A Helping Friend

Why we Take Photographs in the Classroom

When we take photos of our children in the classroom, it’s a very meticulous and careful process. Each photo is taken and shared with a specific goal in mind; to help our parents understand the natural learning process experienced by each precious child that comes to our school. It’s hard to fully grasp and understand all of the magnificent things your young child is learning each day, by a simple, brief conversation with them at the end of the day. Most of the time, they’ll repeat the last thing they did just before you picked them up, rather than highlight on a special memory from the day. It’s hard, as parents, to entrust our children in the care of others for 8-11(+) hours per day, and not know exactly what they’re doing at any given point. That’s why we love to share these memories in photos! Whenever given the opportunity to do so, and depending upon the level of disruption, admin. will try to sneak into the classroom and photograph these special moments; two friends working together, an older child helping a younger child, a classroom celebration, or a child so engrossed in concentration that they don’t even notice we’re there. There is so much that we look for as “photographers”, rather than simply snapping a quick photo of the environment. Our photos are meant to educate, inspire and motivate, all the while helping you feel the natural emotions embodied within every portrait.

We observe and respect the child’s concentration…the child’s concentration is spontaneous and precious. It’s not necessarily “rare”, but beautiful whenever caught on camera.

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We try to photograph periods of “normalization”, when the child, or group of children are under intense concentration, working on something that engages their interest. Through this process, children gain self discipline and peace. This is the work of the materials in the environment; truly something to be captured on film.

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Some children have been with us 5+ years, so we’re able to capture photos from infancy through young childhood. We have the opportunity to photographically document their growth over several years.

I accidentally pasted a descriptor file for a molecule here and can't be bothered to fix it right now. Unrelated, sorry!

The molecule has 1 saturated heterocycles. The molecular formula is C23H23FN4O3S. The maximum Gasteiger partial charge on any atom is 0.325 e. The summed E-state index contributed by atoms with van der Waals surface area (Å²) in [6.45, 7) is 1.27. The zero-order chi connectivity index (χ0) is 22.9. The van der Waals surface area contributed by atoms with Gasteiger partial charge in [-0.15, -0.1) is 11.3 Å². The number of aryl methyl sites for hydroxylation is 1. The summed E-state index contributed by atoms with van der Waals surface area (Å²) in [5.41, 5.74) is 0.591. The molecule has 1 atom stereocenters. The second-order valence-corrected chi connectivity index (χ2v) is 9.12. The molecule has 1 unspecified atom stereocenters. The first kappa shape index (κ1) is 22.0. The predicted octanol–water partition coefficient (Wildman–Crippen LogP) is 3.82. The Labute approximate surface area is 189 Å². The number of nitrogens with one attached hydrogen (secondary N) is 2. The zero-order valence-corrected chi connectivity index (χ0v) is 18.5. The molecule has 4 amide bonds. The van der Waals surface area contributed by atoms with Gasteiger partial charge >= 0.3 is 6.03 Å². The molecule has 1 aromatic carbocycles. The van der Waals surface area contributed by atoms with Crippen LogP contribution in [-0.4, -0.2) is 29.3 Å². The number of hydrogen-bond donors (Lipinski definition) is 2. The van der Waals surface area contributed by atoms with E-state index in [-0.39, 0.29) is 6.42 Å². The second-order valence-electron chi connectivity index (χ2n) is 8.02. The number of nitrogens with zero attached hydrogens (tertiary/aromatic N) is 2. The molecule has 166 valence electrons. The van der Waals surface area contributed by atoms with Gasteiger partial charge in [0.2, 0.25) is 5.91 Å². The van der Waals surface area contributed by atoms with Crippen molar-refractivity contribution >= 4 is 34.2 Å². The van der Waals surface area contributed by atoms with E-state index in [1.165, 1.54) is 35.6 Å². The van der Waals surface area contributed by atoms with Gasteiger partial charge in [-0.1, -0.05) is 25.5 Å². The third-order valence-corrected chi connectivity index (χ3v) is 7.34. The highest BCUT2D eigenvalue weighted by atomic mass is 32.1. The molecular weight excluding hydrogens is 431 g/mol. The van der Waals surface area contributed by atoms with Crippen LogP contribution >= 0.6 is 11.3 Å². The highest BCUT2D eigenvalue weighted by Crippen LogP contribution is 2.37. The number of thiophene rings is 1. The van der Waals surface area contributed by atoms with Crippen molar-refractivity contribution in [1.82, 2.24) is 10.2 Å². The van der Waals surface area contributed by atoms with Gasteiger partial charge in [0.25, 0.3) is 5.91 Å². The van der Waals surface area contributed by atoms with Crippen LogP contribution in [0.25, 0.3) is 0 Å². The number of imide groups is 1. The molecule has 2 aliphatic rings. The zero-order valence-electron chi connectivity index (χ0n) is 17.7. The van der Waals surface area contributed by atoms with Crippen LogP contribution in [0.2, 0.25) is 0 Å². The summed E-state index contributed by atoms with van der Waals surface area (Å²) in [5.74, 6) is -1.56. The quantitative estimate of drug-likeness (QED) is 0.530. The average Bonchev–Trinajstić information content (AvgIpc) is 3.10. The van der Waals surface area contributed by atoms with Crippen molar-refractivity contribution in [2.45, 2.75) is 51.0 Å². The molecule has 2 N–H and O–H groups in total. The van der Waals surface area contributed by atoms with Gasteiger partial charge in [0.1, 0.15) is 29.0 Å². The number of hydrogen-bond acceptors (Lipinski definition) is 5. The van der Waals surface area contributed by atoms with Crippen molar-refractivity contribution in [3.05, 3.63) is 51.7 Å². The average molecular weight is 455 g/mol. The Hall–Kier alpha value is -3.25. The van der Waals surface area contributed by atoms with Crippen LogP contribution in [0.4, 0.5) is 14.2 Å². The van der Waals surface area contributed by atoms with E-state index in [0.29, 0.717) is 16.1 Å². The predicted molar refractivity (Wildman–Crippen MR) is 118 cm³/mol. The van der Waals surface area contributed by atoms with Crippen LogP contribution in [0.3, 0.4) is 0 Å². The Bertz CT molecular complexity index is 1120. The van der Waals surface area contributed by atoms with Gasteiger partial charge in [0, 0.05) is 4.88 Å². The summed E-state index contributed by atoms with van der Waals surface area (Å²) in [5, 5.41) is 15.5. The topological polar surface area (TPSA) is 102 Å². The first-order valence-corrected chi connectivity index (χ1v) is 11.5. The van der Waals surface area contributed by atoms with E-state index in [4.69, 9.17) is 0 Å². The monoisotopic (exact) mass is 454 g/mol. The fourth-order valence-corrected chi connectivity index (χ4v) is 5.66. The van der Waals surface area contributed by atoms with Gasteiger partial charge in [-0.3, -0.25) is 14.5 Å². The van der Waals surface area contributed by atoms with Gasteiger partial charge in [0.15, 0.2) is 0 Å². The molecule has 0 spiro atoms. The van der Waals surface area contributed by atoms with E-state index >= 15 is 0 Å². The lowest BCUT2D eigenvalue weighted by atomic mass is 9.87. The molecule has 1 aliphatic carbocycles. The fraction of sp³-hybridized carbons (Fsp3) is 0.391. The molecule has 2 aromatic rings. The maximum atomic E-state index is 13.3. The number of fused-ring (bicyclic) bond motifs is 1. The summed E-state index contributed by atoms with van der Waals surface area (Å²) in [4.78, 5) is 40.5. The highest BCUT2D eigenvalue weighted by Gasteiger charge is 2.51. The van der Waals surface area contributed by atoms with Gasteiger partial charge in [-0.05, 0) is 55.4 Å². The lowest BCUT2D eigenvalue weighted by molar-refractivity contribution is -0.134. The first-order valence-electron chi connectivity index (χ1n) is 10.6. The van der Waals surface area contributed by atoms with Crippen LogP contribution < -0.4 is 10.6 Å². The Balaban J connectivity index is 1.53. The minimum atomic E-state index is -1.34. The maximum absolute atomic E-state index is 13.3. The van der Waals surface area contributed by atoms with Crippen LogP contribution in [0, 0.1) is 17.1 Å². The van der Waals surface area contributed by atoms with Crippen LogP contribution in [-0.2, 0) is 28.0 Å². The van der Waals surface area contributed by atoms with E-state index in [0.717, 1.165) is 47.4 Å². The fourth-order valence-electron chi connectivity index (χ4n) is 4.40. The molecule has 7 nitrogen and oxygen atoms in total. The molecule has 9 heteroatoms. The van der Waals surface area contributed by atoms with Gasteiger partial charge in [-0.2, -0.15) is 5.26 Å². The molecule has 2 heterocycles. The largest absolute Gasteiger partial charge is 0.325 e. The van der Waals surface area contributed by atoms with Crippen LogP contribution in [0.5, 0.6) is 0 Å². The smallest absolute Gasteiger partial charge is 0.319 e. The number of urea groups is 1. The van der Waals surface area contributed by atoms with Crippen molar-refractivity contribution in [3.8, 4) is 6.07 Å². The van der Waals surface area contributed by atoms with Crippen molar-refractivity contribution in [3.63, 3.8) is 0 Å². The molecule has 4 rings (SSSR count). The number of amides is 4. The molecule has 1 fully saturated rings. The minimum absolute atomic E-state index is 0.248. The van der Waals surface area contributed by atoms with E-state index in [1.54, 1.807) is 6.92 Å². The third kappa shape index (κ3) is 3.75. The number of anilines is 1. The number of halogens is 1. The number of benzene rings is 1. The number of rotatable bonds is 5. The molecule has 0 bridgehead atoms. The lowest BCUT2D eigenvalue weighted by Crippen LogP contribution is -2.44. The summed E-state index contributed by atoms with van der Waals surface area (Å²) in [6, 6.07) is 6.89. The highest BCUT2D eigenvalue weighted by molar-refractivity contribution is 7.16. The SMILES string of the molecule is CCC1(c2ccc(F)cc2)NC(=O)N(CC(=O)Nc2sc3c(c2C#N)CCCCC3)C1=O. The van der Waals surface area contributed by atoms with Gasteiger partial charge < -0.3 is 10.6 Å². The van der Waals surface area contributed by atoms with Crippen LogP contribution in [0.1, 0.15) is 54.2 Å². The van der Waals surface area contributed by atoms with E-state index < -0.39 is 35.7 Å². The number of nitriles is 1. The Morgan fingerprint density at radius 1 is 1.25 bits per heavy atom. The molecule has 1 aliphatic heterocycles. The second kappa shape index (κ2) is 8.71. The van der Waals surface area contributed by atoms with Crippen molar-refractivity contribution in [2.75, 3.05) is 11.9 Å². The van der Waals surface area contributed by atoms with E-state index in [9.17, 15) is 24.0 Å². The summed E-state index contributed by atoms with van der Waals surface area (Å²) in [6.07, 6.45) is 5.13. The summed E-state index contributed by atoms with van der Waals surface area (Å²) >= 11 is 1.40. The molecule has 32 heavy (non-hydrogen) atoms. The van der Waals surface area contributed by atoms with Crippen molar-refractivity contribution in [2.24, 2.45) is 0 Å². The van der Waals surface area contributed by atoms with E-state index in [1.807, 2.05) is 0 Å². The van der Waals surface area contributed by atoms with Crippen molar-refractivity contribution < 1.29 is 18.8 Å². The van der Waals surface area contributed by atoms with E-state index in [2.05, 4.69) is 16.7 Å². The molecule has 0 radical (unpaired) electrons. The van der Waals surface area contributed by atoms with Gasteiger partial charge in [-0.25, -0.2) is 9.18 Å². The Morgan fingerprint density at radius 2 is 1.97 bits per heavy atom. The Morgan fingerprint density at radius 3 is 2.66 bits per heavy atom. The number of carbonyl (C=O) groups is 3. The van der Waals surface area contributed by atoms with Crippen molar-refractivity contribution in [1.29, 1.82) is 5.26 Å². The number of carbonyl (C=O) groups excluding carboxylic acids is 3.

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Lessons and mastery. Many of the works in our environment require weeks, even months to master. We’re able to photograph the entire process, from the preliminary lesson all the way to the child’s mastery and application. We focus more on the process of learning, rather than the “final product”. We want to capture the child’s expression when they’ve reached that level of self accomplishment. These moments are extremely precious to us.DSC_0305DSC_0310

On special occasions, we’ll even have the opportunity to capture a child’s first steps, illustrating the child’s new-found independence.

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Dr. Maria Montessori spent a lifetime observing and documenting the developing child. I always tell our families, the best way to truly understand what your child is doing in the environment is to observe. It is so difficult for us as Montessorians, to document their growth in a weekly progress report, because there is so much more depth to it than simply stating what they’re currently working on. Pictures truly speak louder than words! We take photographs to help our parents understand the amazing things their child is doing in the classroom, and to further educate them on the power of the pedagogy.

We thank you for sharing your little ones with us, and giving us the amazing opportunity to witness them grow independently, spiritually, and academically. Our gift to you is these precious memories!